What can I do to make my content marketing more effective?

This post is by Darren Woolley, Founder of TrinityP3. With his background as analytical scientist and creative problem solver, Darren brings unique insights and learnings to the marketing process. He is considered a global thought leader on agency remuneration, search and selection and relationship optimisation.

This is the fifth and final post in the series based on the transcript from the video - How to overcome the challenges of content marketing - from the May 2014 seminar, How to be an Effective Content Marketer.

Featuring a number of brand marketers who have established successful content marketing processes, this panel will discuss the challenges associated with content marketing and share strategies to overcome them.

MC:

Featured panellists:

In the previous post the panel discussed whether to outsource their content marketing or do it in-house. They also shared their experiences on the best ways they have found to carry out their content marketing strategies.

Today, the panel wraps up the presentation by sharing insights with the audience into what they can do today to make their content marketing efforts more effective.

What’s the one thing marketers can do to make their content marketing more effective?

Ed: Okay so before we open this up to the audience for questions, and if you have any questions, do think of them in advance. What’s the one thing that marketers here can do tomorrow to make their content marketing more effective?

If you could choose one thing, what would be the advice that you would want this audience to take away from your learned wisdom and experience in this field? Skye?

Skye: I’d say if it’s possible and one thing that has helped our content marketing become more successful, is if you can put it in the hands of your employees, do it.

Whether it be contributing to your social media program or writing blog posts for you or even from our perspective we have a content distribution tool that allows our employees to post our content to LinkedIn and Twitter and it just amplifies the message and really gets the content out there so I’d say if you can get it just out of the marketing and PR department and get everyone in the organisation on board, that’s a great start.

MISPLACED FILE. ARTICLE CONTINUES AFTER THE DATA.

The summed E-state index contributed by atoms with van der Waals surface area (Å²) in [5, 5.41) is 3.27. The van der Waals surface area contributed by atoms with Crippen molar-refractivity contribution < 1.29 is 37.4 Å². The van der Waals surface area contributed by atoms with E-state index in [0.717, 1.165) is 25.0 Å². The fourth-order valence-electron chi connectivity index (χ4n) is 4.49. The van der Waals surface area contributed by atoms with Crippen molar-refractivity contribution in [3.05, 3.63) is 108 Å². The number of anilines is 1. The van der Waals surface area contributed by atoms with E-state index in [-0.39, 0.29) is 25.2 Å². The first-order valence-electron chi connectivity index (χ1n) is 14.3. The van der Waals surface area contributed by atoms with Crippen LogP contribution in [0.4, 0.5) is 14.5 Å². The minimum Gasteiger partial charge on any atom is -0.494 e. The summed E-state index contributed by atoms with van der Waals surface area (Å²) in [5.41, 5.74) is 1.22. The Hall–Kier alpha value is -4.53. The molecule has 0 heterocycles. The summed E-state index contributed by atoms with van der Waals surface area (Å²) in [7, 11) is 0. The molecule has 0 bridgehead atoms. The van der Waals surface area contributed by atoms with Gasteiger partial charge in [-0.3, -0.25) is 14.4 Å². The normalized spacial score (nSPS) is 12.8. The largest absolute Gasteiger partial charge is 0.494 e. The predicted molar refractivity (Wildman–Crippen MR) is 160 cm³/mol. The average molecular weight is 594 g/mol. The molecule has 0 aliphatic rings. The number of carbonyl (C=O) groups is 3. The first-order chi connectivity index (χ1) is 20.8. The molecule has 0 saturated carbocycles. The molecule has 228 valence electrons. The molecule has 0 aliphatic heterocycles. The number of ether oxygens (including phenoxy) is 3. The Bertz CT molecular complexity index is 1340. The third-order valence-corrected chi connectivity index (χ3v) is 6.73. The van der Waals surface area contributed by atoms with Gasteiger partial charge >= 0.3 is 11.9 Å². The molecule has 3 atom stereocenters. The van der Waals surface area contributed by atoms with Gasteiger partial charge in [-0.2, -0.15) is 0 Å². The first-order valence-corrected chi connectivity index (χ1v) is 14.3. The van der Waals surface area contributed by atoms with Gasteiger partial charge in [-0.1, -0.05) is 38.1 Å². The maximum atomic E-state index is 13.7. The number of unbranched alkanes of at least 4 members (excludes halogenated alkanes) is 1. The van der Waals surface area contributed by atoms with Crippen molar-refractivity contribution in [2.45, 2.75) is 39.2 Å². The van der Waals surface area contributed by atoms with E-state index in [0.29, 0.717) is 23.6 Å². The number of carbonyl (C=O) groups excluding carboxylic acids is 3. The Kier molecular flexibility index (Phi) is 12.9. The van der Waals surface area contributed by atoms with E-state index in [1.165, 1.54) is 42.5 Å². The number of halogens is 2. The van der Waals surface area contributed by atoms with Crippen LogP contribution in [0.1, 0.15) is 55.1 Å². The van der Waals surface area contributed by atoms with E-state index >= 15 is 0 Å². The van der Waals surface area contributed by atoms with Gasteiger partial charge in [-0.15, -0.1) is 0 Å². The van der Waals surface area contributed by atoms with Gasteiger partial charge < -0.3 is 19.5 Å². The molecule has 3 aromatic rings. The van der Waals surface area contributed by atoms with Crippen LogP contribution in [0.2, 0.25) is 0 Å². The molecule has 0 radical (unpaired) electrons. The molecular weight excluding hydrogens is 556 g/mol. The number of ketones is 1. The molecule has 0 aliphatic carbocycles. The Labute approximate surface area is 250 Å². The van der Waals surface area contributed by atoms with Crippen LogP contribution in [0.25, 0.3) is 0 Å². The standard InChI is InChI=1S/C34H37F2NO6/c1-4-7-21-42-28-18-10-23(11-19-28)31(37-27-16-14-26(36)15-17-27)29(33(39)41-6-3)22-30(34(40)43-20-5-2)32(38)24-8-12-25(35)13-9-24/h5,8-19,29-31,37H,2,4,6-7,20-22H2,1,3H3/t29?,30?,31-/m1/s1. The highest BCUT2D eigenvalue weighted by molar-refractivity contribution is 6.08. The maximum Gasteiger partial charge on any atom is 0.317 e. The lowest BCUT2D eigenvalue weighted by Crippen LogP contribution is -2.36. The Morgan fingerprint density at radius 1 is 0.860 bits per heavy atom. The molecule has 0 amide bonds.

Ed: Recruit brand champions internally.

Skye: Definitely.

Ed: Yep, okay. Anton?

Anton: I would challenge you all to go back to the CEO or Chairman or MD or owner of your business, ask for the business plan, we have to dust this thing off out of a cupboard somewhere and go and find out what your mission, vision and values are for your business.

So what is the direction that your business is moving in, and then start to develop a content marketing strategy or framework or an approach that maps to that business vision and plan because otherwise it’s just short-term tactical stuff and we’ve all seen stuff.

Work out a strategy for your brand first

Ed: So work out a strategy for your brand first of all.

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Financial Services – creative agency search and selection – Case study

Client Category – Financial Services – Agency Search and Selection

Challenging Problem:

The client had been using creative agencies on an ad hoc basis with no retainers in place.

Whilst this had worked satisfactorily to date, there was a desire for more of a partnership not only for added value and greater consistency but also for efficiency both from a time perspective, not having to brief a different agency for every project, and from a financial one, being able to talk to someone without the clock ticking and hourly fees being charged.

On the verge of a new phase of the brand’s evolution, the client wanted to find a culturally compatible strategic and creative partner to work with on a retained basis for the foreseeable future.

Agency selection

Creative Solution:

TrinityP3 conducted a full Search & Selection process in order to:

  1. Assess agency credentials and chemistry with the client
  2. Explore strategic capability and compatibility
  3. Benchmark financials and assist with negotiations

Whilst Creative Development was part of the process, the client was made aware it was only one stage of a 5-stage process and should not be used solely to determine a preferred partner.

Process:

The process began with TrinityP3’s Industry Search of the market based on the client brief.

From the report presented to the client, 7 agencies were shortlisted, only one of which was requested by the client. All agencies submitted written Credentials Documents and were invited to hold a Chemistry Meeting with the client at their offices.

Credentials and Chemistry Meetings were scored based on an agreed criteria with the client and from those scores, the commentary and further discussion, a final 3 agencies were asked to conduct a half day Strategy Workshop based on a Client Communications Brief.
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The importance of trust in productive marketer / agency relationships

This post is by Darren Woolley, Founder of TrinityP3. With his background as analytical scientist and creative problem solver, Darren brings unique insights and learnings to the marketing process. He is considered a global thought leader on agency remuneration, search and selection and relationship optimisation.